January 28, 2004 | Peter

Here Comes the Global Society

Bird flu – it doesn’t have the apocalyptic sound of SARS or AIDS or any of the other acronyms that made you wonder if this is what Nostradamus was on about, but it might just be the disease that makes us face the new realities of the 21st century.
SARS was beaten by unprecedented cooperation between national authorities to coordinate action affecting a number of crucial global systems, including those related to health and air travel. Even China, perhaps the last relatively independent nation of any worth left, got with the script, fessed up and took appropriate action. A disease with a kill rate of around 10% and that could have potentially wiped out millions was stopped in its tracks – for now.
Underlying the problem of SARS, bird flu, BSE and whole host of other nasties is the problem that we treat animals like industrial commodities. The constant and intense interaction between animals and humans in unhygienic conditions is not new, although it is clearly exacerbated by population pressure, but the capacity of the resultant diseases to travel and instantly infect multi-millions instead of just thousands is. We have to rethink these practices or we face a perpetual threat from this sort of disease.
There are real lessons in these diseases for humanity: indeed, there is something fundamental going on right now that receives minimal public acknowledgment but that will shape how we live in the coming century as much as anything else. We are now to all intents and purposes a genuine global society. These diseases are just confirmation of that increasingly obvious fact.
But there is a growing disjuncture between physical reality and our social formations. The problem is that authority still lies with nation-states which are naturally secretive. Such secrecy has been a cornerstone of national security, to bluff international rivals and contain domestic dissent. For centuries good old ‘reasons of state’ have justified any lie or obfuscation.
We just can’t afford this approach any more. To deal with global problems, like infectious disease and climate change, humanity as a species must be sovereign, not some entity called Thailand or China or Australia. If we want to make sure any country adopts practices that minimise the risks of potentially pandemic disease, we must know what is happening everywhere and we must be able to intervene anywhere. This inevitably leads to the need for constant intervention in some areas to eradicate unsafe practices, and this means support for the development of alternatives. Suddenly, the busy street markets of southern China are as important to everyone as the need to abolish weapons of mass destruction.
So there is a new principle at work. Previously we needed international cooperation to prevent nations from going to war with each other. That is, information exchange and collaboration were necessary to prevent the action of war. Now we need constant communication and collaboration between nations to prevent the rise of diseases which will inevitably appear otherwise. Thus we need to be pro-active in safeguarding global health. This will require cooperation between governments and other organisations of unprecedented sophistication.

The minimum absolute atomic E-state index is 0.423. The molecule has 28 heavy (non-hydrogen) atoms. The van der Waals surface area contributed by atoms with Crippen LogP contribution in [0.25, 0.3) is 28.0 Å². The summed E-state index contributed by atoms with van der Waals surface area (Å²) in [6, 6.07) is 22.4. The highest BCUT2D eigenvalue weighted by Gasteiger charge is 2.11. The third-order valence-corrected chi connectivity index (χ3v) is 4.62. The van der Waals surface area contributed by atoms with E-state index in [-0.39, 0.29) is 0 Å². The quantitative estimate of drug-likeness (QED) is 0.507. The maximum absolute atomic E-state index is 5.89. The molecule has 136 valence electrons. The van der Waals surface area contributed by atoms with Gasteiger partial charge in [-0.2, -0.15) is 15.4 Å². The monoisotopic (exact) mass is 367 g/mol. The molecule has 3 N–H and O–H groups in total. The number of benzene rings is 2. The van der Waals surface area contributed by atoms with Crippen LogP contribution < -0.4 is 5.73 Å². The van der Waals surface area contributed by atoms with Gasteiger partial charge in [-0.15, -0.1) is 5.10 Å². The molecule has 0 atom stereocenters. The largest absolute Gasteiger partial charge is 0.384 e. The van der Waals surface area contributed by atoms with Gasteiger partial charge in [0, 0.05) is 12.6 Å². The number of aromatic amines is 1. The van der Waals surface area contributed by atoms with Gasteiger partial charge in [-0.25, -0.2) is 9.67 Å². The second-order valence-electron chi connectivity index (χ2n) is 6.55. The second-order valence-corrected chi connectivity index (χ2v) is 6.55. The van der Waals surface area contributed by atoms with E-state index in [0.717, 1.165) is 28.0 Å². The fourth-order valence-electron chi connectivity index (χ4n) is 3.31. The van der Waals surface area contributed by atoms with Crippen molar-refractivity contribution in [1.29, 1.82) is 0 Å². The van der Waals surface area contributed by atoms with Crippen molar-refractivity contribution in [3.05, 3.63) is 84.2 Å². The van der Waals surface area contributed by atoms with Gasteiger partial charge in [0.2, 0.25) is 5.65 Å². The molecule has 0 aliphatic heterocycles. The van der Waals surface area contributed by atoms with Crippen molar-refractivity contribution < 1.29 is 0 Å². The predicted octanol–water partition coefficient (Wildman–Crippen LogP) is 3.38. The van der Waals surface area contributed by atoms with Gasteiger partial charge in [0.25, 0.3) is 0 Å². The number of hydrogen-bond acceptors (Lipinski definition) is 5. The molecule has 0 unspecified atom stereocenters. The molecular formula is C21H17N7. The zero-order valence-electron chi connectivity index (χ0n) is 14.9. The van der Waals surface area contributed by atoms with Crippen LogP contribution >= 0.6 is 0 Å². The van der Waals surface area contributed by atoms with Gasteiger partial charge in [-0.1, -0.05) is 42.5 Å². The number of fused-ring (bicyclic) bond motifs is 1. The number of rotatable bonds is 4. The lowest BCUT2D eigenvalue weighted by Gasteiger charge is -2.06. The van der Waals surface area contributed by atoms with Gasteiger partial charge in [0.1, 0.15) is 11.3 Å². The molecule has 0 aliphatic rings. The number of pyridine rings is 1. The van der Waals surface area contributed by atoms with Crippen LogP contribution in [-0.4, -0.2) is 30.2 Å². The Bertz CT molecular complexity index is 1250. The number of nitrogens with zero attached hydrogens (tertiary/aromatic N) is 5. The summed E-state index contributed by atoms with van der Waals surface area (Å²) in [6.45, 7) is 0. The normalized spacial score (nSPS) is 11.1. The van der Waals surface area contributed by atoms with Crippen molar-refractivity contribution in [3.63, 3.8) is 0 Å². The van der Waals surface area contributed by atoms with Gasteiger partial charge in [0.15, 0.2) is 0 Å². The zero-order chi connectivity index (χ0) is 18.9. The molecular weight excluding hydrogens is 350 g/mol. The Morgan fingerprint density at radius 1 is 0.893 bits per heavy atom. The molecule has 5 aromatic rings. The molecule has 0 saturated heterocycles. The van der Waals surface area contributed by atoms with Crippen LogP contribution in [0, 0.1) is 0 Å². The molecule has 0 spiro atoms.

Which brings me to Mark Latham and the Tasmanian old growth forests. Latham will clearly make some kind of gesture to the Greenies on this issue, and to some extent at least re-enact the Federal intervention by Prime Minister Hawke to save the Gordon below Franklin River, also in Tasmania.
In the light of the comments above, this raises interesting questions about sovereignty. When is it suitable for a wider authority to intervene to overcome the actions of a smaller authority? For instance, the south west of Western Australia is an extraordinary reserve of unique genetic resources, including a large percentage of the world’s wild flower species and unique old growth forests. WA governments have always been development focused and treated this region as valuable land for farming and more recently holiday housing. Although this approach is changing, it could just as easily go back to the development at all costs approach under certain circumstances.
So, would it be reasonable for a global authority to step in and demand better management of this unique global resource to guarantee its survival, as Hawke did and Latham may well do in Tasmania? If so, who would pay for it?
Of course, that global body the IMF intervenes and radically transforms the economics of certain countries as a matter of course. This intervention is justified on economic grounds. How long before such actions occur on the grounds of global health or rare global resource protection? And will the possible global genetic resource protection authority demand enhanced quarantine measures to protect genetic variety just as the global trade authority (the existing WTO) demands their cessation?
Interesting times ahead, folks.

Posted by Peter at 10:39 am | Comments Off on Here Comes the Global Society |
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